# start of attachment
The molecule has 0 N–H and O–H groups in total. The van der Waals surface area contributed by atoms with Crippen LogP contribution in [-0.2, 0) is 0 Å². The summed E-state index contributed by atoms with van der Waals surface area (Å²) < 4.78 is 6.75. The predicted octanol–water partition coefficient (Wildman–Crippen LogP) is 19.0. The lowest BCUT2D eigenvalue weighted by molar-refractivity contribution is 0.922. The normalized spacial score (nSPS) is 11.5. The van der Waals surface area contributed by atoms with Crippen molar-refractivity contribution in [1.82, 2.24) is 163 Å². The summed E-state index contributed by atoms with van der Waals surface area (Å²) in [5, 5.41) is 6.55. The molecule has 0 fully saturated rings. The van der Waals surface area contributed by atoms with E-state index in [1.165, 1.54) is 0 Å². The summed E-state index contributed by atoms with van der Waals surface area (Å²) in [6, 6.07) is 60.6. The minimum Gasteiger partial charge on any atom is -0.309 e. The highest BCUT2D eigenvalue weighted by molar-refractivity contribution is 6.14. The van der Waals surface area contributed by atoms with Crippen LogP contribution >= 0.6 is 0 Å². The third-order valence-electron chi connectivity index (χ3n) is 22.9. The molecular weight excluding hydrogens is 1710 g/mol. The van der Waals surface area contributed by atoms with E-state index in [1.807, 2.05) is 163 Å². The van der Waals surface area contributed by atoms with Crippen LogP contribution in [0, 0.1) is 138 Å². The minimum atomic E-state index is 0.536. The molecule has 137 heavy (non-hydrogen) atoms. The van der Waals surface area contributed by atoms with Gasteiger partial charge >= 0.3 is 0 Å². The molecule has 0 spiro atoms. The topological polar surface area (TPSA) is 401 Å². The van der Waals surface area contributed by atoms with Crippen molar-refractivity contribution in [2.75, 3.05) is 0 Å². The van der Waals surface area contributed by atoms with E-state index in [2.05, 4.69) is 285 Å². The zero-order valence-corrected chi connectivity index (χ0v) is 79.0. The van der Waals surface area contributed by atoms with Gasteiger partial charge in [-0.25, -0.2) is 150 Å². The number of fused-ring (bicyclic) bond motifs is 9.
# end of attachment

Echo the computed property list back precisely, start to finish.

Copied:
The molecule has 0 N–H and O–H groups in total. The van der Waals surface area contributed by atoms with Crippen LogP contribution in [-0.2, 0) is 0 Å². The summed E-state index contributed by atoms with van der Waals surface area (Å²) < 4.78 is 6.75. The predicted octanol–water partition coefficient (Wildman–Crippen LogP) is 19.0. The lowest BCUT2D eigenvalue weighted by molar-refractivity contribution is 0.922. The normalized spacial score (nSPS) is 11.5. The van der Waals surface area contributed by atoms with Crippen molar-refractivity contribution in [1.82, 2.24) is 163 Å². The summed E-state index contributed by atoms with van der Waals surface area (Å²) in [5, 5.41) is 6.55. The molecule has 0 fully saturated rings. The van der Waals surface area contributed by atoms with E-state index in [1.165, 1.54) is 0 Å². The summed E-state index contributed by atoms with van der Waals surface area (Å²) in [6, 6.07) is 60.6. The minimum Gasteiger partial charge on any atom is -0.309 e. The highest BCUT2D eigenvalue weighted by molar-refractivity contribution is 6.14. The van der Waals surface area contributed by atoms with Crippen LogP contribution >= 0.6 is 0 Å². The third-order valence-electron chi connectivity index (χ3n) is 22.9. The molecular weight excluding hydrogens is 1710 g/mol. The van der Waals surface area contributed by atoms with E-state index in [1.807, 2.05) is 163 Å². The van der Waals surface area contributed by atoms with Crippen LogP contribution in [0, 0.1) is 138 Å². The minimum atomic E-state index is 0.536. The molecule has 137 heavy (non-hydrogen) atoms. The van der Waals surface area contributed by atoms with Gasteiger partial charge >= 0.3 is 0 Å². The molecule has 0 spiro atoms. The topological polar surface area (TPSA) is 401 Å². The van der Waals surface area contributed by atoms with Crippen molar-refractivity contribution in [2.75, 3.05) is 0 Å². The van der Waals surface area contributed by atoms with E-state index in [2.05, 4.69) is 285 Å². The zero-order valence-corrected chi connectivity index (χ0v) is 79.0. The van der Waals surface area contributed by atoms with Gasteiger partial charge in [-0.25, -0.2) is 150 Å². The number of fused-ring (bicyclic) bond motifs is 9.